By John Roling
If you own a mid to high-end digital camera, or pretty much any digital SLR, you can shoot in a format other than JPEG. This format is called RAW and offers some significant advantages (as well as a couple of shortcomings) when compared to standard JPEG.
Let's first explain what RAW is. RAW formats capture the raw data from your digital camera's sensor and preserve it in a file for you to manipulate outside of the camera. No adjustments or processing are applied to the image data at all, it's simply a collection of pixel values at the time of exposure.
By comparison, when you take a photo in standard JPEG format, your camera may boost the contrast and saturation, apply some sharpening, adjust for white balance, and then compress your image into the resulting picture file. This processing all takes place in the camera before the file is saved. That means the computer brain of your camera has to make all of these calculations and adjustments before saving the file to your camera's memory.
When using JPEG, your picture has already been processed and compressed once before it reaches you for the first time. On the other hand, RAW formats are more like a traditional film negative. They contain the raw data captured off the sensor, and they need you to "develop" them before they end up as the final picture.
Herein lies the major drawback most people encounter when using RAW: You have to post-process the photos before they can be used. Out of the camera, RAW files are not something everyone can view. Only specialized RAW conversion programs, like RawShooter Essentials in Figure A, can natively read them, and the unfortunate thing is that every RAW format for pretty much every camera is different.FIGURE A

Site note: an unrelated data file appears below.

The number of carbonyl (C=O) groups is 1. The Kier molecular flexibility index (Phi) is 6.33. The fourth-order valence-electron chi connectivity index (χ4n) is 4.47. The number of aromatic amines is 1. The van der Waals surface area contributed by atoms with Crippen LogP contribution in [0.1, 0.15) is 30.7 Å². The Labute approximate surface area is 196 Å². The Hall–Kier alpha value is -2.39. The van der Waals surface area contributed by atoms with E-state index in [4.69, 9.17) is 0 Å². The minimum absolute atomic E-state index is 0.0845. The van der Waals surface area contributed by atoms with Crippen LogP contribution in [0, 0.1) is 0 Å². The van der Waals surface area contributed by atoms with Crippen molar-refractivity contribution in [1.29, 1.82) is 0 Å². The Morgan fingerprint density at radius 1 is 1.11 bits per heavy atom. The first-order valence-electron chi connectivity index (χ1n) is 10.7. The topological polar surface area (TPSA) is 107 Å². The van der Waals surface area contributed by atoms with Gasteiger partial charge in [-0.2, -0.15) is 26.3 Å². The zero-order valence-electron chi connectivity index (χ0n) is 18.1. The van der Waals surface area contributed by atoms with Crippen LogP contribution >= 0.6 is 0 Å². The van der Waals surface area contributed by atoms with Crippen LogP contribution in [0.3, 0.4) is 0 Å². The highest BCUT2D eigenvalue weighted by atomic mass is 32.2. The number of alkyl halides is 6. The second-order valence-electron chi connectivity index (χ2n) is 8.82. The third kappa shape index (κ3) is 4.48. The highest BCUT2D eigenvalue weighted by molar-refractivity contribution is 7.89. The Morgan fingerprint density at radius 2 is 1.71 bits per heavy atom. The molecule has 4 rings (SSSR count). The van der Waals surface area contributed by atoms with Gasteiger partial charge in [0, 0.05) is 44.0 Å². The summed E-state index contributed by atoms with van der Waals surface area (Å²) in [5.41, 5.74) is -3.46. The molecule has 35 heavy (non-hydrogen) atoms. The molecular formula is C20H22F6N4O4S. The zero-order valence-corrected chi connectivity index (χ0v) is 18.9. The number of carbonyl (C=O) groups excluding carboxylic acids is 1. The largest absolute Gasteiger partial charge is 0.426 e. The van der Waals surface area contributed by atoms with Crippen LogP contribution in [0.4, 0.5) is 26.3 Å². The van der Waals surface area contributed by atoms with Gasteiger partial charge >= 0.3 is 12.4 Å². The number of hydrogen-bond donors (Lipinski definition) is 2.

Pixmantec's RawShooter Essentials (click for larger image)
There is no standard for RAW, despite the best efforts of Adobe, which will be outlined later in this article. Because every camera vendor's sensor is different, the RAW formats vary widely. RAW files are also much larger than their JPEG counterparts. Since they're not compressed like a JPEG, the file sizes can be two or three times larger. This means you can fit far fewer pictures on your memory card when you shoot in RAW.
Another limitation some people find with RAW is that many cameras won't let you shoot in RAW in the camera's creative or auto modes. For example, many cameras have a sports, portrait or landscape mode that automatically sets up your camera for those conditions. Many cameras can only shoot JPEG under these circumstances. In order to utilize RAW you have to generally shoot in program mode, fully manual, or in aperture or shutter priority.